Commercial satellite imagery of the Sinpo South Shipyard from April 29 indicates new activity at the facility’s missile test stand. This test stand was used during 2014-2016 for launch systems verification, and pop-up and prototype testing of the Pukguksong-1 (KN-11) submarine-launched ballistic missile (SLBM). Visible are a heavy-lift crane with its stabilizer legs deployed and boom extended out over the test stand’s service tower, and a 13-meter-long flatbed truck adjacent to it on the access road. The image, however, is of insufficient resolution to reach a determination as to whether the activity is related to maintenance, removal of the service tower or preparations for an upcoming test. Up until September 2015 the service tower was routinely disassembled and removed after conducting tests. Since that time, it has remained in place.
Figure 1. A heavy-lift crane and flatbed truck are seen at the test stand at Sinpo.
This activity comes in the wake of the February test launch of a Pukguksong-2 (the land-based version of the Pukguksong-1 SLBM), two tests of the KN-17 medium-range ballistic missile (MRBM) on April 5 and 16, the April acquisition of a second submersible test stand barge, and other recent ballistic missile activities. In conjunction with these developments, the recent activity at the Sinpo test stand likely has a number of implications for the future of the SLBM program and suggests that North Korea is planning to accelerate the program or develop new designs to complement its land-based ballistic missiles.
Elsewhere at the Sinpo South Shipyard
The GORAE-class experimental ballistic missile submarine (SSBA) has been berthed at the same secure boat basin for at least a year. An unidentified object is positioned on the deck immediately near the conning tower. While this may be supplies or equipment, it has been present since August 2016, which would be unusual unless the boat is undergoing prolonged maintenance. A pennant number, likely applied sometime after September 2016, is visible on the left side of the conning tower. The submersible test stand barge has remained berthed forward of the submarine at the same location for the past six months.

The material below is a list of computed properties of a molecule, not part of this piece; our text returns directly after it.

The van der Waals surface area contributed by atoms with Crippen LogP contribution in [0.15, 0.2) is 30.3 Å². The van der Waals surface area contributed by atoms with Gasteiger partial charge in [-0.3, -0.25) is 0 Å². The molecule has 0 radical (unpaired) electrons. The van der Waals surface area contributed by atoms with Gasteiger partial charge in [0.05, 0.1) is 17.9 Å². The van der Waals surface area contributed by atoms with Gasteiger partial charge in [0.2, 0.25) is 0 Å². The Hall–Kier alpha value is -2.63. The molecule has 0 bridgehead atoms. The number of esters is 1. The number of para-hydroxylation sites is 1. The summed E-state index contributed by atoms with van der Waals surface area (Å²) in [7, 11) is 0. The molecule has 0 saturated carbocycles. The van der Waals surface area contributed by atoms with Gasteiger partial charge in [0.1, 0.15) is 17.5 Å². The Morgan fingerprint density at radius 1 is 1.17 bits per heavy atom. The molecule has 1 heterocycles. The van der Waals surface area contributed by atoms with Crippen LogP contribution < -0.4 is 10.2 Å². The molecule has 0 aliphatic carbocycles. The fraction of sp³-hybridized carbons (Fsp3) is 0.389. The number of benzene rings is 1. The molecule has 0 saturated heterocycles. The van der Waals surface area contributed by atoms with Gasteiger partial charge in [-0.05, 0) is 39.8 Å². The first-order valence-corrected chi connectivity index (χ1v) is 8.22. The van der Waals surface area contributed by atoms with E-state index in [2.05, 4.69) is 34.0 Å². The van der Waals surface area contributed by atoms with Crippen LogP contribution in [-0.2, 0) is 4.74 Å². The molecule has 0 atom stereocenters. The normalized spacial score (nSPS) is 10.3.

Figure 2. The GORAE-class ballistic missile submarine and submersible test barge remain in the secure boat basin.
Within the shipyard, construction of a new building that was begun in late-2016 continues to make slow progress. No other changes of significance are noted among the machine shops, construction halls or parts storage yards.
Figure 3. Construction of a new building at the shipyard continues slowly.
Construction of what appears to be a new construction hall on the southern tip of the Sinpo peninsula, which began in 2012, also continues at a slow pace. The new hall is now approximately 225-meters-long and its associated L-shaped pier is now 200-meters-long. Both structures remain incomplete. The location and construction characteristics of the hall suggest that when it is completed it may be covered with earth to protect it from possible attack. Caissons, used to extend the pier, are visible both on the pier itself and at nearby docks.
Figure 4. Construction of a new construction hall continues.
Figure 5. Construction of a new L-shaped pier continues.